For most of my life, I suspected I was invisible. When I was a kid, I believed if I closed my eyes, no one would know I was there and I could pass through a room unnoticed. I believed I didn’t leave any impression on anyone, as if I didn’t even have a footprint, or like a vampire, I had no reflection in a mirror.
If I were to paint a picture of this impression, it would be of a little girl standing outside a window on a snowy evening. I must have been about four or five. All of my brothers were still living at home and we still did things as a family. That evening, during the Christmas holidays, we went to visit some of my father’s former parishioners for dinner. It was really cold, as I remember being all bundled up in my coat, hat and scarf. The house was all lit up and decorated for Christmas and there was snow on the ground.
When we got to the door, Mr. Rohrbach, an older man with a graying crew cut, greeted my family loudly, gesturing excitedly. He put his arm around my father and mother, ushering them into the warm living room. When my brothers and I got to the door, he held up his hand.
“Nope, no, the kids go to the back door,” he said, with a strange smile on his face. With that, he closed the door in our faces.
My brothers must have grumbled and made comments about how ridiculous this was, but they trudged around the the house toward the back. I’m not sure what happened, whether I couldn’t keep up or I got confused, but somehow, by the time I got to the back door, it was closed. Locked. I knocked on the door with my mittened hand, but there was no answer. Didn’t anyone notice I was missing? I wondered. I trudged through the snow to the front door, thinking I could get the adults’ attention somehow. I knocked on the door, no answer.
I stood in front of the front window, where I could see my parents taking off their coats in front of the fireplace. They were laughing at something Mr. Rohrbach said, my mother fussed with her hair as she took off her hat and scarf. I thought maybe they’d look my way and notice me. I waved, and knocked on the window.
I remember thinking, they really can’t see me. They don’t even notice that I’m gone. I shuffled through the snow again toward the back door, where my brother Don was standing with the door open. He pulled me inside.
“Where have you been, silly?” He took off my hat, gloves, scarf and coat and ushered me into the living room, telling my parents what happened. The adults laughed, as if it were cute, and I felt like I’d done something wrong.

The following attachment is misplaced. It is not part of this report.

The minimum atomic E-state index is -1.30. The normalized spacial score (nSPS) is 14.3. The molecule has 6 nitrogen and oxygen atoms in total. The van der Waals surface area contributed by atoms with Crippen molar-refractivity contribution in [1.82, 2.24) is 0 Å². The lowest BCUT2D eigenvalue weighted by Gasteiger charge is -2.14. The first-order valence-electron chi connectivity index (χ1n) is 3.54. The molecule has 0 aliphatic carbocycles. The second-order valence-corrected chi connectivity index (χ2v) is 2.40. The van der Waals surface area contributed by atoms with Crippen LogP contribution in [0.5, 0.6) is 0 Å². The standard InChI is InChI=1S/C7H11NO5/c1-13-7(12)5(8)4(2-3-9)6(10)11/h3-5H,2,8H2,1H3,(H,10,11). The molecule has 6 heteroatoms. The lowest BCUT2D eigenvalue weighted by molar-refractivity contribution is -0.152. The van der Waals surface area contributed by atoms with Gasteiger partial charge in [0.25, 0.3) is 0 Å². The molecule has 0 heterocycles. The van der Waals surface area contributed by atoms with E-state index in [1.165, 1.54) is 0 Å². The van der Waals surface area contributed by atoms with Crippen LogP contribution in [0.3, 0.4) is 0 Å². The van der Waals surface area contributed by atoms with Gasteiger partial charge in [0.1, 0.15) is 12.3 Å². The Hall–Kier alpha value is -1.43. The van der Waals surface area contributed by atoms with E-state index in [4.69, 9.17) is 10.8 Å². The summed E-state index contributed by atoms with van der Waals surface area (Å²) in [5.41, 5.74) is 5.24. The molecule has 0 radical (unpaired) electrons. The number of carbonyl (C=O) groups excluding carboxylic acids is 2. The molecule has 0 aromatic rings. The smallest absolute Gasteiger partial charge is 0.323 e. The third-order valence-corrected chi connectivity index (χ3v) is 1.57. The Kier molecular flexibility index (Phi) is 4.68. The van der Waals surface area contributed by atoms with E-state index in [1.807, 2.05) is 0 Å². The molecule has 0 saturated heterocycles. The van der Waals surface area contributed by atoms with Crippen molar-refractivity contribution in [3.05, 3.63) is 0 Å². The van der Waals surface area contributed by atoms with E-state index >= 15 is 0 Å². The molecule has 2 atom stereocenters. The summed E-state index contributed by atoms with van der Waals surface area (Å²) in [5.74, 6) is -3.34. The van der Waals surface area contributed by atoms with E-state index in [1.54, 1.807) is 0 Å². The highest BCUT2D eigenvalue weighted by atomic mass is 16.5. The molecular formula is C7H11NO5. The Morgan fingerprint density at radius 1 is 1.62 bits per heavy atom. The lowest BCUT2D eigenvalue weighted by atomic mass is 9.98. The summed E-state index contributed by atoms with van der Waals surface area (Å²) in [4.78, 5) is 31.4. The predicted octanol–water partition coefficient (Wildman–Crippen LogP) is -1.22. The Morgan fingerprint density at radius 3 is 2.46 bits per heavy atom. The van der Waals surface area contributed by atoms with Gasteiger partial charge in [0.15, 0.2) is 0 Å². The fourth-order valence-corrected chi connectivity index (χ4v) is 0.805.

At home when I played with my dolls, or my games of pretend, I’d imagine someone–an adult I admire– watching me. It might have been my Sunday School teacher Mr. Phipps or my swimming teacher, Mr. Poole (that really was his name). I didn’t look at my imaginary friend, but could feel their looking at me, smiling, like Pa Ingalls did when looking upon his sleeping daughters. It was a look of love. I basked in that imaginary love.
My first real sense of loss was when Don left home. As he tells the story now, Mom and Dad agreed that he might be better off leaving. I knew it was him that put the hole in the bathroom door. Mom told me he’d gotten locked in and accidentally put that hole there, but I knew there was no way to get locked in. She crocheted a flower and glued it into the hole, so no one would ever know.
Don was the one who showed me the most affection. He’s 12 years older than me, and even though I got scared when he got in trouble, he was always very gentle and loving to me. I adored him. No one told me he was leaving, but when we were vacationing in Mississippi one summer at my grandmother’s, Don showed up in his old beat-up Mustang, which contained everything he owned– or could fit into the car. I was nine years old. We went to Mississippi every summer, and every time I had to leave Don, I cried so hard I made myself sick.
I was an excruciatingly shy kid. I felt everything so deeply. I don’t remember my father’s presence much in my childhood– he was always at the church office doing church things. He came home and ate supper and went off to watch the news in his recliner. He had a green vinyl recliner that had a button that made it vibrate. It was his throne. When there was some sort of problem or I had a question, my mother sent me to my father. He was the one with The Answers. I’d approach his green vinyl throne like Dorothy approached the wizard. I was a grown woman before I discovered the man behind the curtain.